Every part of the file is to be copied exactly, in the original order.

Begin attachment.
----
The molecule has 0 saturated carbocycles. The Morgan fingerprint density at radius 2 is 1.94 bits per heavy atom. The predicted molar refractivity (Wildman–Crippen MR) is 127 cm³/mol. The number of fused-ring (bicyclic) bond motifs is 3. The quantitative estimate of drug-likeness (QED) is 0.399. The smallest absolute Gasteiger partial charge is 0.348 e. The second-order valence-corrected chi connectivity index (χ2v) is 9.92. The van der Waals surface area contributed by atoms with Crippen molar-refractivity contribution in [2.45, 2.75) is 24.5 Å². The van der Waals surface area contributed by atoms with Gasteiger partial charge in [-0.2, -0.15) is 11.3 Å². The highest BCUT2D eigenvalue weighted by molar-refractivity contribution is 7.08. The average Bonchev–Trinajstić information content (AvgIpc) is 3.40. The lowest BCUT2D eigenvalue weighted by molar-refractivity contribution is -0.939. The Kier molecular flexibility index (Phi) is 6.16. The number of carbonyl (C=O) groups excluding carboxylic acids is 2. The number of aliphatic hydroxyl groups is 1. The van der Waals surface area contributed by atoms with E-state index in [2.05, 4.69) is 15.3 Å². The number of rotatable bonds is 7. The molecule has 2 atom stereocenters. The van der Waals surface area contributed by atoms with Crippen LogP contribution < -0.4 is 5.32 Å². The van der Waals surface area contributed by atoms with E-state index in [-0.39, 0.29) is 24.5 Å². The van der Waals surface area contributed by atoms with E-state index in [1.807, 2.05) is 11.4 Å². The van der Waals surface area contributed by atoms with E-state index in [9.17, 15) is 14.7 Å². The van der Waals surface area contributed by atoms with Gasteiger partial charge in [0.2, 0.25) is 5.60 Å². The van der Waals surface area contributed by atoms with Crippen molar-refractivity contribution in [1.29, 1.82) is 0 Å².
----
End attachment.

The molecule has 0 saturated carbocycles. The Morgan fingerprint density at radius 2 is 1.94 bits per heavy atom. The predicted molar refractivity (Wildman–Crippen MR) is 127 cm³/mol. The number of fused-ring (bicyclic) bond motifs is 3. The quantitative estimate of drug-likeness (QED) is 0.399. The smallest absolute Gasteiger partial charge is 0.348 e. The second-order valence-corrected chi connectivity index (χ2v) is 9.92. The van der Waals surface area contributed by atoms with Crippen molar-refractivity contribution in [2.45, 2.75) is 24.5 Å². The van der Waals surface area contributed by atoms with Gasteiger partial charge in [-0.2, -0.15) is 11.3 Å². The highest BCUT2D eigenvalue weighted by molar-refractivity contribution is 7.08. The average Bonchev–Trinajstić information content (AvgIpc) is 3.40. The lowest BCUT2D eigenvalue weighted by molar-refractivity contribution is -0.939. The Kier molecular flexibility index (Phi) is 6.16. The number of carbonyl (C=O) groups excluding carboxylic acids is 2. The number of aliphatic hydroxyl groups is 1. The van der Waals surface area contributed by atoms with E-state index in [2.05, 4.69) is 15.3 Å². The number of rotatable bonds is 7. The molecule has 2 atom stereocenters. The van der Waals surface area contributed by atoms with Crippen LogP contribution < -0.4 is 5.32 Å². The van der Waals surface area contributed by atoms with E-state index in [-0.39, 0.29) is 24.5 Å². The van der Waals surface area contributed by atoms with E-state index in [1.807, 2.05) is 11.4 Å². The van der Waals surface area contributed by atoms with E-state index in [9.17, 15) is 14.7 Å². The van der Waals surface area contributed by atoms with Gasteiger partial charge in [0.2, 0.25) is 5.60 Å². The van der Waals surface area contributed by atoms with Crippen molar-refractivity contribution in [1.29, 1.82) is 0 Å².